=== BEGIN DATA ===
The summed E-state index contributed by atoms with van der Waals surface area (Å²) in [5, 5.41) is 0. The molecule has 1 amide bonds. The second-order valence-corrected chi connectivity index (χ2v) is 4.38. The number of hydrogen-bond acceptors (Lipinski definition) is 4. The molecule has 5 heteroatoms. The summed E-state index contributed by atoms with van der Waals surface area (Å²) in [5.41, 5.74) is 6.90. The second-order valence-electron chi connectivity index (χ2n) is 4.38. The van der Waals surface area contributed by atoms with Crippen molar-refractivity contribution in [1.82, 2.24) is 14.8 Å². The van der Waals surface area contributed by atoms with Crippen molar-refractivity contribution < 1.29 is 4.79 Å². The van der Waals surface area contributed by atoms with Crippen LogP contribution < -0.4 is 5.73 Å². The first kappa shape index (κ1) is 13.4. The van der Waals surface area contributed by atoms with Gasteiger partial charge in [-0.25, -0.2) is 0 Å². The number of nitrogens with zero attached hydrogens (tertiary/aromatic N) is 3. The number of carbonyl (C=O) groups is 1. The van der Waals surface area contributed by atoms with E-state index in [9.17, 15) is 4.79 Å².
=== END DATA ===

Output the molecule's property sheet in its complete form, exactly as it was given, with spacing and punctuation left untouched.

The summed E-state index contributed by atoms with van der Waals surface area (Å²) in [5, 5.41) is 0. The molecule has 1 amide bonds. The second-order valence-corrected chi connectivity index (χ2v) is 4.38. The number of hydrogen-bond acceptors (Lipinski definition) is 4. The molecule has 5 heteroatoms. The summed E-state index contributed by atoms with van der Waals surface area (Å²) in [5.41, 5.74) is 6.90. The second-order valence-electron chi connectivity index (χ2n) is 4.38. The van der Waals surface area contributed by atoms with Crippen molar-refractivity contribution in [1.82, 2.24) is 14.8 Å². The van der Waals surface area contributed by atoms with Crippen molar-refractivity contribution < 1.29 is 4.79 Å². The van der Waals surface area contributed by atoms with Crippen LogP contribution < -0.4 is 5.73 Å². The first kappa shape index (κ1) is 13.4. The van der Waals surface area contributed by atoms with Gasteiger partial charge in [-0.25, -0.2) is 0 Å². The number of nitrogens with zero attached hydrogens (tertiary/aromatic N) is 3. The number of carbonyl (C=O) groups is 1. The van der Waals surface area contributed by atoms with E-state index in [9.17, 15) is 4.79 Å².